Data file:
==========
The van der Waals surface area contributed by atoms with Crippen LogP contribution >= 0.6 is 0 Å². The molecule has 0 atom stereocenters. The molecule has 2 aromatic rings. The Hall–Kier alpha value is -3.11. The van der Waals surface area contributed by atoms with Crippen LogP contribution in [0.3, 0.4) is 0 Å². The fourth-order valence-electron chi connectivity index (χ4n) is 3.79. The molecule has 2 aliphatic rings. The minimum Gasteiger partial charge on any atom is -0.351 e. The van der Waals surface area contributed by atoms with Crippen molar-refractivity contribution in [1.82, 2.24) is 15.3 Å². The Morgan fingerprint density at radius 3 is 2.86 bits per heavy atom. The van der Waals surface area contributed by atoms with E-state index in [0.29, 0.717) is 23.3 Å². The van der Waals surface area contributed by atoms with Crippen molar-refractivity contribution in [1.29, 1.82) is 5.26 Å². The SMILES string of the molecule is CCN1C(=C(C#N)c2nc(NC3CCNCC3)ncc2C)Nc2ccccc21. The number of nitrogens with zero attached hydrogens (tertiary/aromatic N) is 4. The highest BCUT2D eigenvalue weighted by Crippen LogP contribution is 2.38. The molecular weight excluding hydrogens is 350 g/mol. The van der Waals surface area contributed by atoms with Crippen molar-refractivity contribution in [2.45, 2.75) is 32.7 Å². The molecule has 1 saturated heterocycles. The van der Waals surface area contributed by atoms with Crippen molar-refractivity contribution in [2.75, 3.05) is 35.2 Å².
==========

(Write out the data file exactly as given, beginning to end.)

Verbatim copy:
The van der Waals surface area contributed by atoms with Crippen LogP contribution >= 0.6 is 0 Å². The molecule has 0 atom stereocenters. The molecule has 2 aromatic rings. The Hall–Kier alpha value is -3.11. The van der Waals surface area contributed by atoms with Crippen LogP contribution in [0.3, 0.4) is 0 Å². The fourth-order valence-electron chi connectivity index (χ4n) is 3.79. The molecule has 2 aliphatic rings. The minimum Gasteiger partial charge on any atom is -0.351 e. The van der Waals surface area contributed by atoms with Crippen molar-refractivity contribution in [1.82, 2.24) is 15.3 Å². The Morgan fingerprint density at radius 3 is 2.86 bits per heavy atom. The van der Waals surface area contributed by atoms with E-state index in [0.29, 0.717) is 23.3 Å². The van der Waals surface area contributed by atoms with Crippen molar-refractivity contribution in [1.29, 1.82) is 5.26 Å². The SMILES string of the molecule is CCN1C(=C(C#N)c2nc(NC3CCNCC3)ncc2C)Nc2ccccc21. The number of nitrogens with zero attached hydrogens (tertiary/aromatic N) is 4. The highest BCUT2D eigenvalue weighted by Crippen LogP contribution is 2.38. The molecular weight excluding hydrogens is 350 g/mol. The van der Waals surface area contributed by atoms with Crippen molar-refractivity contribution in [2.45, 2.75) is 32.7 Å². The molecule has 1 saturated heterocycles. The van der Waals surface area contributed by atoms with Crippen molar-refractivity contribution in [2.75, 3.05) is 35.2 Å².